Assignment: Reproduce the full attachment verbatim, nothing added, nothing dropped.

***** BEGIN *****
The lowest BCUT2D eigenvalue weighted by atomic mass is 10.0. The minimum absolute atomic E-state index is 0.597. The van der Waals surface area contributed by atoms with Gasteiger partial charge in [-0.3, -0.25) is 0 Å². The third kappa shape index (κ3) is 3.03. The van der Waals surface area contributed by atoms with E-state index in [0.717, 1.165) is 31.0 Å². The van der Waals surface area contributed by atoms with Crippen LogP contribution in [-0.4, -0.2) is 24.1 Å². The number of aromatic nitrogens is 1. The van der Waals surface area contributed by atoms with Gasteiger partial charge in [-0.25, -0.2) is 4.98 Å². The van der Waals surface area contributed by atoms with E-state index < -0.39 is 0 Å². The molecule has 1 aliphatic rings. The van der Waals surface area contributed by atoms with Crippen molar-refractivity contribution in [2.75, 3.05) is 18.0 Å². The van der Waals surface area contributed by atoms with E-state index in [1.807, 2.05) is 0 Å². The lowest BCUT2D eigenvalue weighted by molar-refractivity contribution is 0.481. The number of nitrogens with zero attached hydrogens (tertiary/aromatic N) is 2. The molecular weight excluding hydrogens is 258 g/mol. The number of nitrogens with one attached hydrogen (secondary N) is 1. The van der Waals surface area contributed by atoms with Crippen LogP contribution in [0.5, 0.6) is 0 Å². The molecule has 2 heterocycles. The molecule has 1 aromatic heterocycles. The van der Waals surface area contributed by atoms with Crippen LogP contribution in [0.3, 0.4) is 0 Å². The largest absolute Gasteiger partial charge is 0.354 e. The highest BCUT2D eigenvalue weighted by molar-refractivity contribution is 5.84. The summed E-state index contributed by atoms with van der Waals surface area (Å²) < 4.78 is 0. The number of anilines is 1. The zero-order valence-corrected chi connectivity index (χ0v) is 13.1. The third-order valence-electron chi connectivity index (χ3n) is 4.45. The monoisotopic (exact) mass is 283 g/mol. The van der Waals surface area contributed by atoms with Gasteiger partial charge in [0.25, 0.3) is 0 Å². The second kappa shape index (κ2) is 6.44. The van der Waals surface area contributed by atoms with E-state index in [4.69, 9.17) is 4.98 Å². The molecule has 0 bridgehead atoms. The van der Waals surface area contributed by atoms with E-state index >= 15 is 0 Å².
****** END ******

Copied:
The lowest BCUT2D eigenvalue weighted by atomic mass is 10.0. The minimum absolute atomic E-state index is 0.597. The van der Waals surface area contributed by atoms with Gasteiger partial charge in [-0.3, -0.25) is 0 Å². The third kappa shape index (κ3) is 3.03. The van der Waals surface area contributed by atoms with E-state index in [0.717, 1.165) is 31.0 Å². The van der Waals surface area contributed by atoms with Crippen LogP contribution in [-0.4, -0.2) is 24.1 Å². The number of aromatic nitrogens is 1. The van der Waals surface area contributed by atoms with Gasteiger partial charge in [-0.25, -0.2) is 4.98 Å². The van der Waals surface area contributed by atoms with E-state index < -0.39 is 0 Å². The molecule has 1 aliphatic rings. The van der Waals surface area contributed by atoms with Crippen molar-refractivity contribution in [2.75, 3.05) is 18.0 Å². The van der Waals surface area contributed by atoms with E-state index in [1.807, 2.05) is 0 Å². The lowest BCUT2D eigenvalue weighted by molar-refractivity contribution is 0.481. The number of nitrogens with zero attached hydrogens (tertiary/aromatic N) is 2. The molecular weight excluding hydrogens is 258 g/mol. The number of nitrogens with one attached hydrogen (secondary N) is 1. The van der Waals surface area contributed by atoms with Crippen LogP contribution in [0.5, 0.6) is 0 Å². The molecule has 2 heterocycles. The molecule has 1 aromatic heterocycles. The van der Waals surface area contributed by atoms with Crippen LogP contribution in [0.3, 0.4) is 0 Å². The largest absolute Gasteiger partial charge is 0.354 e. The highest BCUT2D eigenvalue weighted by molar-refractivity contribution is 5.84. The summed E-state index contributed by atoms with van der Waals surface area (Å²) < 4.78 is 0. The number of anilines is 1. The zero-order valence-corrected chi connectivity index (χ0v) is 13.1. The third-order valence-electron chi connectivity index (χ3n) is 4.45. The monoisotopic (exact) mass is 283 g/mol. The van der Waals surface area contributed by atoms with Gasteiger partial charge in [0.25, 0.3) is 0 Å². The second kappa shape index (κ2) is 6.44. The van der Waals surface area contributed by atoms with E-state index in [4.69, 9.17) is 4.98 Å². The molecule has 0 bridgehead atoms. The van der Waals surface area contributed by atoms with E-state index >= 15 is 0 Å².